Luckily, my story’s concept came to me almost instantly…Don’t worry, it wasn’t about a Frankenstein surgery gone wrong.

As fun as that idea might’ve been, I had a feeling a lot of my competitors would take that kind of approach, so I went in a different direction…Hopefully it’s a direction others didn’t think of. *fingers crossed*

On Sunday, I started and finished a butt ugly first draft and sent it to my favorite and most critical beta reader: my Mom. As expected, she didn’t love it and she had a lot of issues with it–just as I did. So, we had a long brainstorming session to iron out the kinks and come up with some much needed solutions.

After that, I felt better about the general plot and my two main characters. I sat back down at my computer and started over. And I worked allllll week long writing, rewriting, revising, editing, tweaking…

To be honest, it was a downright painful process. Even though I love horror and I liked my idea, I had smashed into a wall and fallen beyond my breaking point.

Having worked non-stop on my novel for over a month, my willpower was close to zero. And everything hurt: my head, my eyes, my wrists/forearms. Every time I sat down in front of my computer, I’d make it a few words and then want to quit and go to bed.

To make matters worse, I decided to take on a subject I wasn’t prepared to. And it’s a subject I have deep personal convictions about, so…yeah. I was in a constant battle between me and my characters. I had to figure out how to word things that would  satisfy all of us.

By Wednesday night, I had a decent enough draft to send back to my Mom. I also sent it to my sister since she–after helping with a few of the kinks I struggled with most–wanted to give some input.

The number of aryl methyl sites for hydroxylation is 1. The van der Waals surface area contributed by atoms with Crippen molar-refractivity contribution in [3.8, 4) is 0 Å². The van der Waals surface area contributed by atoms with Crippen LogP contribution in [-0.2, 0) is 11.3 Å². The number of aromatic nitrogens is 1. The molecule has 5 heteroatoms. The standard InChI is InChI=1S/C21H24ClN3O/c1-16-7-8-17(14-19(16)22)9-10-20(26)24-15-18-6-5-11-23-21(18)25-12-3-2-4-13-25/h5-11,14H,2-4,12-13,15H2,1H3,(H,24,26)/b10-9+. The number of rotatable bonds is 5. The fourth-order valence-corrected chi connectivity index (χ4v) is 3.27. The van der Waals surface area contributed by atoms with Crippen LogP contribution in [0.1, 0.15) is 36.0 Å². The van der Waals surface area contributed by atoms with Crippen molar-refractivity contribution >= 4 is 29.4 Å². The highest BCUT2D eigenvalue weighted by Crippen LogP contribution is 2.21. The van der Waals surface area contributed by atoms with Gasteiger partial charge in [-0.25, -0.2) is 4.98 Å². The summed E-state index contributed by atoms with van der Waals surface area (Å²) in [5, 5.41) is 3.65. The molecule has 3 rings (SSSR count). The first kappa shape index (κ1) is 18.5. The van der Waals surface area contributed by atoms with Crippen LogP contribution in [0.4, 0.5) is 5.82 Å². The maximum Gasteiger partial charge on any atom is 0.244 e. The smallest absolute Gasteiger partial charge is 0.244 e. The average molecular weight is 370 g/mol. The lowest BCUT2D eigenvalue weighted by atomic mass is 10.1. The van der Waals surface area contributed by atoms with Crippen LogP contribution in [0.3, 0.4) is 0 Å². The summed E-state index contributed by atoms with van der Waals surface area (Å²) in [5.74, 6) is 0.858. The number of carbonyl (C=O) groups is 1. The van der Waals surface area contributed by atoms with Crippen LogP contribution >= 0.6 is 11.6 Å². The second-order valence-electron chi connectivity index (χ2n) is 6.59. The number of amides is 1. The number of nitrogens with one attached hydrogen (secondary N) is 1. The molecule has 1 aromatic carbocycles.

My sister’s feedback: “I LOVED the last line. Loved, loved.” I almost cried when I read that because I had no idea how to end the story. I’d written that last line on a whim. But after her enthusiasm for it, I knew I’d keep it and use it as my guide while trudging through the end’s fuzzy murk. Yippee for clarity!

And then I read my Mom’s feedback: “It doesn’t feel urgent enough. And I think you should change this and this and this…” I did cry then…Okay, not really. But her critique pushed me to the brink of an epic meltdown.

But, once again, I gave myself a mental slap and went back to work. And by Friday morning I felt confident enough to send my story to three more beta readers (all writing pals this time). Each one gave me incredible feedback and helped me chop down my 2,700 worded story to the word count limit of 2,500.

I’ll admit, a couple of my betas made some suggestions that would’ve required rewriting large portions of the story, and I ignored them. Because I just didn’t care.

Yep! Talk about a horrible attitude. And I’ll likely pay for it when I start getting my feedback from other readers. Oh well. I just didn’t have any fuel left in the tank to deal with those big changes.